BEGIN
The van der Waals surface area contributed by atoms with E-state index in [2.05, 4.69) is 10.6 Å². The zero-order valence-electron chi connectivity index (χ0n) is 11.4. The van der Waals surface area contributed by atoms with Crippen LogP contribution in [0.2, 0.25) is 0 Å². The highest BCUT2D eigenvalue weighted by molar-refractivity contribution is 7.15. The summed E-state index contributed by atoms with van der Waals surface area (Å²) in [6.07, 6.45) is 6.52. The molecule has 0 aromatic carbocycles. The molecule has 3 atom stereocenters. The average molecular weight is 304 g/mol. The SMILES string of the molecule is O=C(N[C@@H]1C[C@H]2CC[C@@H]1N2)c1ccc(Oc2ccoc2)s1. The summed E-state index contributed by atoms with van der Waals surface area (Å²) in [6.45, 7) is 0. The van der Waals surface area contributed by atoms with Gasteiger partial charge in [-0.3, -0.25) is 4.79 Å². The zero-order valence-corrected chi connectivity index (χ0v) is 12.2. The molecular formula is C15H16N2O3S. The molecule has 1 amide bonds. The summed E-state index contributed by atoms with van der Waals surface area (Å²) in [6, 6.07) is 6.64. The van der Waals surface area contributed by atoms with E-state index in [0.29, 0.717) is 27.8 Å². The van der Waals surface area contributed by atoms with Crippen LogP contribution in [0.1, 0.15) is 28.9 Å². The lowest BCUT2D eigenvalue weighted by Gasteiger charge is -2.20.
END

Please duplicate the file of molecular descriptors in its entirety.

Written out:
The van der Waals surface area contributed by atoms with E-state index in [2.05, 4.69) is 10.6 Å². The zero-order valence-electron chi connectivity index (χ0n) is 11.4. The van der Waals surface area contributed by atoms with Crippen LogP contribution in [0.2, 0.25) is 0 Å². The highest BCUT2D eigenvalue weighted by molar-refractivity contribution is 7.15. The summed E-state index contributed by atoms with van der Waals surface area (Å²) in [6.07, 6.45) is 6.52. The molecule has 0 aromatic carbocycles. The molecule has 3 atom stereocenters. The average molecular weight is 304 g/mol. The SMILES string of the molecule is O=C(N[C@@H]1C[C@H]2CC[C@@H]1N2)c1ccc(Oc2ccoc2)s1. The summed E-state index contributed by atoms with van der Waals surface area (Å²) in [6.45, 7) is 0. The van der Waals surface area contributed by atoms with Gasteiger partial charge in [-0.3, -0.25) is 4.79 Å². The zero-order valence-corrected chi connectivity index (χ0v) is 12.2. The molecular formula is C15H16N2O3S. The molecule has 1 amide bonds. The summed E-state index contributed by atoms with van der Waals surface area (Å²) in [6, 6.07) is 6.64. The van der Waals surface area contributed by atoms with E-state index in [0.29, 0.717) is 27.8 Å². The van der Waals surface area contributed by atoms with Crippen LogP contribution in [0.1, 0.15) is 28.9 Å². The lowest BCUT2D eigenvalue weighted by Gasteiger charge is -2.20.